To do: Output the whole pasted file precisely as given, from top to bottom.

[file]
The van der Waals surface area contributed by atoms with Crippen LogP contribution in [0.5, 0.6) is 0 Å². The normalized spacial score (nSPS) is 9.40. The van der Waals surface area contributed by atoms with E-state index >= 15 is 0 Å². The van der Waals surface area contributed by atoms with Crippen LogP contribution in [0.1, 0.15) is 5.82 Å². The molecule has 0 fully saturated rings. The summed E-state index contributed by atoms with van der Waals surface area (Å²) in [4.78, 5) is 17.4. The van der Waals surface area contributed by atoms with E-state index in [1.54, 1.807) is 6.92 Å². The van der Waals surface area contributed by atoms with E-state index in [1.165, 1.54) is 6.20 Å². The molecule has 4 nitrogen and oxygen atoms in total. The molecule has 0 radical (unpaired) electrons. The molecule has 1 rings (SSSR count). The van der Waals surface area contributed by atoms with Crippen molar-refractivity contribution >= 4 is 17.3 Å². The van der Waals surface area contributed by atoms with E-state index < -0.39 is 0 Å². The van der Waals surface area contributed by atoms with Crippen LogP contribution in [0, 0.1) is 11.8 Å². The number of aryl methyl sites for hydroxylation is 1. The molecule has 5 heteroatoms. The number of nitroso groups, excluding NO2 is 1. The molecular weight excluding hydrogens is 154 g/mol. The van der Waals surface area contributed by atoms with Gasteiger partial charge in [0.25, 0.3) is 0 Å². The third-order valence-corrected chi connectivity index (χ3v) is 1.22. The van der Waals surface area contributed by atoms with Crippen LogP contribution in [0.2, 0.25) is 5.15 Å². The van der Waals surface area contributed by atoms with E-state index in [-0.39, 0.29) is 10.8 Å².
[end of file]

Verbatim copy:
The van der Waals surface area contributed by atoms with Crippen LogP contribution in [0.5, 0.6) is 0 Å². The normalized spacial score (nSPS) is 9.40. The van der Waals surface area contributed by atoms with E-state index >= 15 is 0 Å². The van der Waals surface area contributed by atoms with Crippen LogP contribution in [0.1, 0.15) is 5.82 Å². The molecule has 0 fully saturated rings. The summed E-state index contributed by atoms with van der Waals surface area (Å²) in [4.78, 5) is 17.4. The van der Waals surface area contributed by atoms with E-state index in [1.54, 1.807) is 6.92 Å². The van der Waals surface area contributed by atoms with E-state index in [1.165, 1.54) is 6.20 Å². The molecule has 4 nitrogen and oxygen atoms in total. The molecule has 0 radical (unpaired) electrons. The molecule has 1 rings (SSSR count). The van der Waals surface area contributed by atoms with Crippen molar-refractivity contribution >= 4 is 17.3 Å². The van der Waals surface area contributed by atoms with E-state index < -0.39 is 0 Å². The van der Waals surface area contributed by atoms with Crippen LogP contribution in [0, 0.1) is 11.8 Å². The number of aryl methyl sites for hydroxylation is 1. The molecule has 5 heteroatoms. The number of nitroso groups, excluding NO2 is 1. The molecular weight excluding hydrogens is 154 g/mol. The van der Waals surface area contributed by atoms with Gasteiger partial charge in [0.25, 0.3) is 0 Å². The third-order valence-corrected chi connectivity index (χ3v) is 1.22. The van der Waals surface area contributed by atoms with Crippen LogP contribution in [0.2, 0.25) is 5.15 Å². The van der Waals surface area contributed by atoms with E-state index in [-0.39, 0.29) is 10.8 Å².